The little quarto volume of Hariot's Virginia is as important as it is rare, and as beautiful as it is important. Few English books of its time, 1588, surpass it either in typographic execution or literary merit. It was not probably thrown into the usual channels of commerce, as it bears the imprint of a privately-printed book, without the name or address of a publisher, and is not found entered in the registers of Stationers' Hall. It bears the arms of Sir Walter Raleigh on the reverse of the title, and is highly commended by Ralfe Lane, the late Governor of the Colony, who testifies, 'I dare boldly auouch It may very well pass with the credit of truth even amongst the most true relations of this age.' It was manifestly put forth somewhat hurriedly to counteract, in influential quarters, certain slanders and aspersions spread abroad in England by some ignorant persons returned from Virginia, who 'woulde seeme to knowe so much as no men more,' and who ' had little vnderstanding, lesse discretion, and more tongue then was needful or requisite.' Hariot's book is dated at the end, February 1588, that is 1589 by present reckoning. Raleigh's assignment is dated the 7th of March following. It is probable therefore that the 'influential quarters' above referred to meant the Assignment of Raleigh's Charter which would have expired by the limitation of six years on the 24th of March, 1590, if no colonists had been shipped or plantation attempted. It is possible also that Theodore De Bry's presence in London, as mentioned below, may have hastened the printing of the volume.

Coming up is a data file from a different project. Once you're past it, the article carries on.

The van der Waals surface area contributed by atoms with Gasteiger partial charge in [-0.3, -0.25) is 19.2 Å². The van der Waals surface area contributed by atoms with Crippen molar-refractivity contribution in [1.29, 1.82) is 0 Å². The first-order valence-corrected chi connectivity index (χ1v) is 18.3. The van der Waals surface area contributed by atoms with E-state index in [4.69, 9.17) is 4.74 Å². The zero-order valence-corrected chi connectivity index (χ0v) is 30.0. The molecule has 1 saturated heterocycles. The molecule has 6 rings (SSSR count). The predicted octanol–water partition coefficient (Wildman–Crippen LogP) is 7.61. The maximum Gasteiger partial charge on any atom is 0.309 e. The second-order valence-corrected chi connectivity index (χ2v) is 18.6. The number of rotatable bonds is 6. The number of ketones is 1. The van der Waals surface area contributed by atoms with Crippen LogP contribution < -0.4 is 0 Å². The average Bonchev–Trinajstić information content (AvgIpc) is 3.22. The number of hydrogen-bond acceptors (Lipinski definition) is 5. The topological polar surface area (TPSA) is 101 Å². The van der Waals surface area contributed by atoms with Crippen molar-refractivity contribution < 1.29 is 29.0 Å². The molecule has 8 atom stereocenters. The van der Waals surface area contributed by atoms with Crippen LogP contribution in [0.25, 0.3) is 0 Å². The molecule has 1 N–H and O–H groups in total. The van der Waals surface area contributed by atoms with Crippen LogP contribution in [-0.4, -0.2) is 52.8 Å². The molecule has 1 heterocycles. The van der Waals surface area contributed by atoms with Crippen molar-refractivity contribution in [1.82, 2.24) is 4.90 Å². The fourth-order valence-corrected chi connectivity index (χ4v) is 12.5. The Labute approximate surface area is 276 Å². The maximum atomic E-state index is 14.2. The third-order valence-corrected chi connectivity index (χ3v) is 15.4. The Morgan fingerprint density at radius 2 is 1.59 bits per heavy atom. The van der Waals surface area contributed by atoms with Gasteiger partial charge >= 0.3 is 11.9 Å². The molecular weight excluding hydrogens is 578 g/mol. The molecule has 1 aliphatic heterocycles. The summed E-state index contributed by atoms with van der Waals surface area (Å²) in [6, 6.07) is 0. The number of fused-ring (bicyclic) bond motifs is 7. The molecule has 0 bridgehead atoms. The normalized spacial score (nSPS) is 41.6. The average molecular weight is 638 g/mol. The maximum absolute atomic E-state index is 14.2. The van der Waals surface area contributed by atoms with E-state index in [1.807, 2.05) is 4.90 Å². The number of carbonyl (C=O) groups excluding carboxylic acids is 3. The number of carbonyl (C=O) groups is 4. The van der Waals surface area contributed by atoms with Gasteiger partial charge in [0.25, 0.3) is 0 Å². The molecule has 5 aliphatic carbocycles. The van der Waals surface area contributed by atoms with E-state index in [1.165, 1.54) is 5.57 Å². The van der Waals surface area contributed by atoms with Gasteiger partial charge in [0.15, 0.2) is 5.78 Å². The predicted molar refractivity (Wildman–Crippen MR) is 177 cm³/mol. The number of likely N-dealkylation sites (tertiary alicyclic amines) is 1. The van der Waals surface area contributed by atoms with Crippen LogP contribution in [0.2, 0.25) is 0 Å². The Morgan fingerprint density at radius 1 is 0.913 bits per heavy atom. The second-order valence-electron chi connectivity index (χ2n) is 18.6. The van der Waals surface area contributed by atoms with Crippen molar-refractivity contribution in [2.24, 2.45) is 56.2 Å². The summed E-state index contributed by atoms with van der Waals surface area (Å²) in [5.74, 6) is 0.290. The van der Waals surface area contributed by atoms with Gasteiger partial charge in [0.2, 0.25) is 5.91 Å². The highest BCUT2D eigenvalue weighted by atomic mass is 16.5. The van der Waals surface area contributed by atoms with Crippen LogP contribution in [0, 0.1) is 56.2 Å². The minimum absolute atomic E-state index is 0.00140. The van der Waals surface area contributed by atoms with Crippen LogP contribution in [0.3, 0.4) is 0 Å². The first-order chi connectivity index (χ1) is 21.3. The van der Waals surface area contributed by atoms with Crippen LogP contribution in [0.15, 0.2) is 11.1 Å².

Indeed, the little book professes to be only an epitome of what might be expected, for near the end the author says, ' this is all the fruits of our labours, that I haue thought necessary to aduertise you of at present;' and, further on, ' I haue ready in a discourse by it self in maner of a Chronicle according to the course of times, and when time shall bee thought conuenicnt, shall also be published.' Hariot's 'Chronicle of Virginia ' among things long lost upon earth ! It is to be hoped that some day the historic trumpet of Fame will sound loud enough to awaken it, together with Cabot's lost bundle of maps and journals deposited with William Worthington ; Ferdinand Columbus' lost life of his father in the original Spanish; and Peter Martyr's book on the first circumnavigation of the globe by the fleet of Magalhaens, which he so fussily sent to Pope Adrian to be read and printed, also lost! Hakluyt, in his volume of 1589, dated in his preface the 19th of November, gives something of a chronicle of Virginian events, 1584-1589, with a reprint of this book. But there are reasons for believing that this is not the chronicle which Hariot refers to. As White's original drawings have recently turned up after nearly three centuries, may we not still hope to see also Hariot's Chronicle?

Thomas Hariot - 2/22